Gastrointestinal nematode infection in beef cattle raised in silvopastoral and conventional systems in São Paulo state, Brazil
MetadataShow full item record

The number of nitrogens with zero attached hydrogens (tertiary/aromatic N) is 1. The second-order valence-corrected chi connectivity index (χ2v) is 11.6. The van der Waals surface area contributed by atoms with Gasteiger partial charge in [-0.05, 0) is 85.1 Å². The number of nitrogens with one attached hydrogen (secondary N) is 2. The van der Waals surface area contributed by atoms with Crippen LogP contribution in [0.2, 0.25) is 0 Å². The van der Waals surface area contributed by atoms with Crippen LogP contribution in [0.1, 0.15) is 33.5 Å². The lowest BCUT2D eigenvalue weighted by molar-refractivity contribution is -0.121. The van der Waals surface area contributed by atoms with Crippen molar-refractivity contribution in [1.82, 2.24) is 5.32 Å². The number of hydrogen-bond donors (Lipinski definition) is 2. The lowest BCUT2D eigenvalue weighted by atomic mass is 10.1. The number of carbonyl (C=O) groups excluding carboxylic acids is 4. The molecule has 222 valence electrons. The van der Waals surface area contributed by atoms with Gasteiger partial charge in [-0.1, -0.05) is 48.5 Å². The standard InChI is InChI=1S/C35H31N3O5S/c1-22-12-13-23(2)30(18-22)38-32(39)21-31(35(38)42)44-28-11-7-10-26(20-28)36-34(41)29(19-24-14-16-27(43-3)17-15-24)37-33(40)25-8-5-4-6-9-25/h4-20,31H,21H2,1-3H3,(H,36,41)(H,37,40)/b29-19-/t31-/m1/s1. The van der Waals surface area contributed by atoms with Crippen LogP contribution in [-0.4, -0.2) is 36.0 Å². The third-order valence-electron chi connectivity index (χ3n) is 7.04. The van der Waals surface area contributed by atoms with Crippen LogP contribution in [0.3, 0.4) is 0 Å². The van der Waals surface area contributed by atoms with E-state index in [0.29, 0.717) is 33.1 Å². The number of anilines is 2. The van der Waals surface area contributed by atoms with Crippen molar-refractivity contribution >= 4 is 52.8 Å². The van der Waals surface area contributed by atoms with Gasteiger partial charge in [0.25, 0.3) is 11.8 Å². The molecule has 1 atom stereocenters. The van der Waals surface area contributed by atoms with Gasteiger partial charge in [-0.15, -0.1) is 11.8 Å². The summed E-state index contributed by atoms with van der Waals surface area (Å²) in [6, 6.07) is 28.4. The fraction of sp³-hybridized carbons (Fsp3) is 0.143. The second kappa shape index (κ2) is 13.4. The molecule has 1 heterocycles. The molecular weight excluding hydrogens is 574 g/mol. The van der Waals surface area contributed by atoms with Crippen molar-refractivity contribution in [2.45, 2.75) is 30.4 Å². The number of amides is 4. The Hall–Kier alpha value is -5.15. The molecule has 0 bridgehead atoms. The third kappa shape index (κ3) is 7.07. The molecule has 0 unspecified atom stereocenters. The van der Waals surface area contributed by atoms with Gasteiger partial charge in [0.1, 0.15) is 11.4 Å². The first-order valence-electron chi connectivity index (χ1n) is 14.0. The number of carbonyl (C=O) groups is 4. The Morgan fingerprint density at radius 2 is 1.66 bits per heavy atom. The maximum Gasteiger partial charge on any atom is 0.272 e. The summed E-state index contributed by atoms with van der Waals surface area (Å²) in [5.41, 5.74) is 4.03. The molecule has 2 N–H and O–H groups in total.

The use of silvopastoral systems (SPS) can be a good alternative to reduce the environmental impacts of livestock breeding in Brazil. Despite the advantages offered by public policies, many producers hesitate to use this system. One of the reasons is the lack of information on health and productivity of cattle raised under these conditions. The experiment reported here was designed to compare the behavior of infection by gastrointestinal nematodes and weight gain of beef cattle raised in a SPS and a conventional pasture system. We monitored the number of eggs per gram of feces, the prevalent nematode genus, data on climate, forage availability, weight gain and packed cell volume (PCV) of the animals bred in the two systems. The infection by nematodes was significantly higher in the cattle raised in the SPS (p < 0.05). The coprocultures revealed the presence of nematodes of the genera Haemonchus,Cooperia,Oesophagostomum and Trichostrongylus, in both systems, but the mean infestation rates of Haemonchus and Cooperia were higher in the SPS (p < 0.05). The average of PCV values did not differ between the cattle in the two systems. The individual weight gain and stocking rate in the period did not vary between the systems (p > 0.05). Despite the higher prevalence of nematodes in the SPS, no negative impact was detected on the animals’ weight gain and health. The results of this experiment indicate that under the conditions studied, there is no need to alter the parasite management to assure good productive performance of cattle.